Then Caesar sprang up with such a sudden outburst at Clawina that she had to save herself by jumping up on a shelf. “I’ll teach you to keep quiet when I want to sleep,” bawled Caesar. “Of course I know that there is some talk about draining the lake this year. But there’s been talk of this many times before without anything coming of it. And that draining business is a matter in which I take no stock whatever. For how would it go with the game if Takern were laid waste. You’re a donkey to gloat over a thing like that. What will you and I have to amuse ourselves with, when there are no more birds on Takern?”
Sunday, April seventeenth.
A couple of days later Jarro was so well that he could fly all about the house. Then he was petted a good deal by the mistress, and the little boy ran out in the yard and plucked the first grass-blades for him which had sprung up. When the mistress caressed him, Jarro thought that, although he was now so strong that he could fly down to Takern at any time, he shouldn’t care to be separated from the human beings. He had no objection to remaining with them all his life.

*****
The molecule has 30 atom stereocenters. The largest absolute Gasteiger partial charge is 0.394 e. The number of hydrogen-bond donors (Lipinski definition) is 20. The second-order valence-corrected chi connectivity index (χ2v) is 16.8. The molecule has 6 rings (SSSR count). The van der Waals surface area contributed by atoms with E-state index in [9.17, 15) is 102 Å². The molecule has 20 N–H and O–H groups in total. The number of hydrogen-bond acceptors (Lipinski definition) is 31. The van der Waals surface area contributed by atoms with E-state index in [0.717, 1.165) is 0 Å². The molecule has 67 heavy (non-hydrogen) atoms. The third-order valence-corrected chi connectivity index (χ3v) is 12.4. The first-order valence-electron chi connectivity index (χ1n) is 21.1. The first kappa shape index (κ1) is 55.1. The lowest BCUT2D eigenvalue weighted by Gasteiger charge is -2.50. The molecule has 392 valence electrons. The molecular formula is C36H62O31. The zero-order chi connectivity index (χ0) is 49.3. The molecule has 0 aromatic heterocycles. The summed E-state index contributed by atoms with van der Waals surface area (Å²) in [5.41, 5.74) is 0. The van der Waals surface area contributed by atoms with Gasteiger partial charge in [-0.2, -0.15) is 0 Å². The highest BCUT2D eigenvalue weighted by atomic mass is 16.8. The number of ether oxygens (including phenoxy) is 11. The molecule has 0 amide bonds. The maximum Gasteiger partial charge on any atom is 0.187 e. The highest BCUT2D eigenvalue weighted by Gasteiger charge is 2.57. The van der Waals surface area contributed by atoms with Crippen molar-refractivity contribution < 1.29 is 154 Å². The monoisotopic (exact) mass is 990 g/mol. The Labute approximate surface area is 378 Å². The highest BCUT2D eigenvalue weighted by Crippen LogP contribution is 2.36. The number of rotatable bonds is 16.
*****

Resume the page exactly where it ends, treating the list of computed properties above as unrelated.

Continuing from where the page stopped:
But early one morning the mistress placed a halter, or noose, over Jarro, which prevented him from using his wings, and then she turned him over to the farm-hand who had found him in the yard. The farm-hand poked him under his arm, and went down to Takern with him.
The ice had melted away while Jarro had been ill. The old, dry fall leaves still stood along the shores and islets, but all the water-growths had begun to take root down in the deep; and the green stems had already reached the surface. And now nearly all the migratory birds were at home. The curlews’ hooked bills peeped out from the reeds. The grebes glided about with new feather-collars around the neck; and the jack-snipes were gathering straws for their nests.
The farm-hand got into a scow, laid Jarro in the bottom of the boat, and began to pole himself out on the lake. Jarro, who had now accustomed himself to expect only good of human beings, said to Caesar, who was also in the party, that he was very grateful toward the farm-hand for taking him out on the lake. But there was no need to keep him so closely guarded, for he did not intend to fly away. To this Caesar made no reply. He was very close-mouthed that morning.
The only thing which struck Jarro as being a bit peculiar was that the farm-hand had taken his gun along. He couldn’t believe that any of the good folk in the cottage would want to shoot birds. And, beside, Caesar had told him that the people didn’t hunt at this time of the year. “It is a prohibited time,” he had said, “although this doesn’t concern me, of course.”
The farm-hand went over to one of the little reed-enclosed mud-islets. There he stepped from the boat, gathered some old reeds into a pile, and lay down behind it. Jarro was permitted to wander around on the ground, with the halter over his wings, and tethered to the boat, with a long string.